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A Tax Policy Blog -- for tax profs, policy wonks, and other shameless tax nerds.
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Friday, September 12, 2003
On the topic of sin taxes (e.g. the espresso tax or cigarette taxes), David Theroux of the Independent Institute (a think tank) points me to their book: Taxing Choice: The Predatory Politics of Fiscal Discrimination, edited by William F. Shughart II.
From the description, I think I can agree that targeted tax adjustments are often misguided policy. My sense, however, is that the book focuses on the libertarian argument that experts in Washington are wrong to think that they know what's best. I often oppose target tax adjustments on the slightly different basis that lawmakers underestimate the power of tax planning and thus cannot foresee all of the negative and unintended consequences of such taxes.
I've noticed that Libertarians are often anti-tax but not always clear on why, exactly, this is so. I suspect that Taxing Choice will give me the answer, so I'll add it to my list.
One more thought while I'm at it. If we do away with targeted tax adjustments --- cigarette taxes, gasoline taxes, real estate transfer taxes, and so on, there would be a revenue shortfall, and overall rates will have to rise, particularly at the state level. Would Libertarians vote to increase overall tax rates as a tradeoff? Or do Libertarians really believe that the efficiency gains will outweigh the losses? If so, is there empirical evidence to back up this claim?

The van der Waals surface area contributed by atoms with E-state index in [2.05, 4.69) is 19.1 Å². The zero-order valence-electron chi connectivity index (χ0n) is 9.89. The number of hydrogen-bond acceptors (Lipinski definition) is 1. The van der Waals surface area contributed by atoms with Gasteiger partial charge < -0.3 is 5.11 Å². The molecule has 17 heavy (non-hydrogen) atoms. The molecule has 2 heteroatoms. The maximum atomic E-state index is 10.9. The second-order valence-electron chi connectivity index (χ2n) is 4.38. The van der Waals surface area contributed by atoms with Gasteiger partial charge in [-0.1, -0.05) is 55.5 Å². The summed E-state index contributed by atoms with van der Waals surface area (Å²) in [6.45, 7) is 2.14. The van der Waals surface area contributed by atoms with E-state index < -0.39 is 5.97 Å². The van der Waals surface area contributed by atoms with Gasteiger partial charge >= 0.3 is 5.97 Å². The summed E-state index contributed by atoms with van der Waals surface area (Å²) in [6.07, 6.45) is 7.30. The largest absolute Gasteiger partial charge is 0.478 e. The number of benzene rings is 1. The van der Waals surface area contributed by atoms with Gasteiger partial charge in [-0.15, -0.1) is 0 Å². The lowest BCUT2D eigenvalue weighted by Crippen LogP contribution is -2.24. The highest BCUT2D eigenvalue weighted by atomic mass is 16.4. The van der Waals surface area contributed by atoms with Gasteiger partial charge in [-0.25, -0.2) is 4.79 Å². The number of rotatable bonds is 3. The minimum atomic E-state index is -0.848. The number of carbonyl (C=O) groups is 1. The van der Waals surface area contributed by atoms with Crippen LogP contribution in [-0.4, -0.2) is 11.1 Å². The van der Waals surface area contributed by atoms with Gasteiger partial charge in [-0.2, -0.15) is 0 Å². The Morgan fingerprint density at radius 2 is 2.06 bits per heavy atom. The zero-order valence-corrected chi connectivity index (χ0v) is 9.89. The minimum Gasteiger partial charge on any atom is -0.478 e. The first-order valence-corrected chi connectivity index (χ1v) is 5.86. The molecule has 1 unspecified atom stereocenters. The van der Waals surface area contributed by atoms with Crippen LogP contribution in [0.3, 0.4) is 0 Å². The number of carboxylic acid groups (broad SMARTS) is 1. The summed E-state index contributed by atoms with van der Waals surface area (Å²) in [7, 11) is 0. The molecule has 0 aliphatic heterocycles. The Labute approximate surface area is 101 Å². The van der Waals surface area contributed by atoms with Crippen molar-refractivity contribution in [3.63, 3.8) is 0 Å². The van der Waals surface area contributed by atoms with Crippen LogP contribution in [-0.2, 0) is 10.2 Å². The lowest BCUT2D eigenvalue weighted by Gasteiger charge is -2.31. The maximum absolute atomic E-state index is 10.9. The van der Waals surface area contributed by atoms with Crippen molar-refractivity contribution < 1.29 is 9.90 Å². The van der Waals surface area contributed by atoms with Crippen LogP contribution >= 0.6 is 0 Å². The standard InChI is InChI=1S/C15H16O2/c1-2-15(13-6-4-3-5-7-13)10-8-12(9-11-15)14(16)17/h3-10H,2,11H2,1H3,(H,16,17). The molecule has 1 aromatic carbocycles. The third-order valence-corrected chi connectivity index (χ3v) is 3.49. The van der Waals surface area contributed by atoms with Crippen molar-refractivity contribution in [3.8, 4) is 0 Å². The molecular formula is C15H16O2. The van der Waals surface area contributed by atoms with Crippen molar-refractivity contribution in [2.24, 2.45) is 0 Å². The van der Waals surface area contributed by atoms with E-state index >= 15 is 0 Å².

Thursday, September 11, 2003
Really Rational Exuberance
Tax Law Review just accepted my "job talk" article, The Rational Exuberance of Structuring Venture Capital Startups, for publication early next year. TLR is a peer-edited journal, so I am especially pleased about this. Whoo-hoo!
Corporation Law and Economics
My colleague Steve Bainbridge has a new blog: Corporation Law and Economics. Steve is best known (I think) for supporting the race-to-the-top thesis in the corporate law debate. Steve's spin, as I recall, is that corporate law benefits from having 50 regulators instead of one (federal) regulator -- if one state gets out of hand and excessively regulates, managers will learn to incorporate elsewhere.
Don't mistake this for a managerialist bent, though. Steve thinks that directors of the board, not managers, lie at the heart of the corporate enterprise.
I'm not sold on his regulatory competition model of corporate law -- having corporate law at the state level but securities, tax, banking law etc at the federal level never made much sense to me. I say federalize the whole thing. But we're having lunch tomorrow, so maybe he'll persuade me.
Wednesday, September 10, 2003
Distributive Justice Game
This site will tell you what theory of distributive justice you adhere to. I'm a pluralist, apparently. I think this puts me slightly to the right of most academics (mostly Rawlsians, these days, I suspect) but still a bit to the left of most non-academics.
I'm increasingly interested in theories of distributive justice, as it's hard to argue tax policy questions without having an underlying theory of distributive justice to refer to. The old guard of the academic tax community tends to be pretty strict egalitarian, which obviously stresses equality over efficiency. When faced with the question of equality vs. efficiency, I now know why my answer is usually "it depends." It's not becuase I'm a wishy-washy lawyer-type, it's because I'm a pluralist. Whether redistribution is just depends on the specific good -- political power, environmental resources, economic wealth -- that we are talking about and the context in which a transfer might be made.
Ex-Treasurer of Enron Is Sentenced to 5 Years in Prison
The first of many, I hope. The article notes that Glisan has agreed to give back $1 million in fraud profits but not to seek a refund of the $412,000 that he paid in taxes on those profits. Wrong tax result, but good for justice.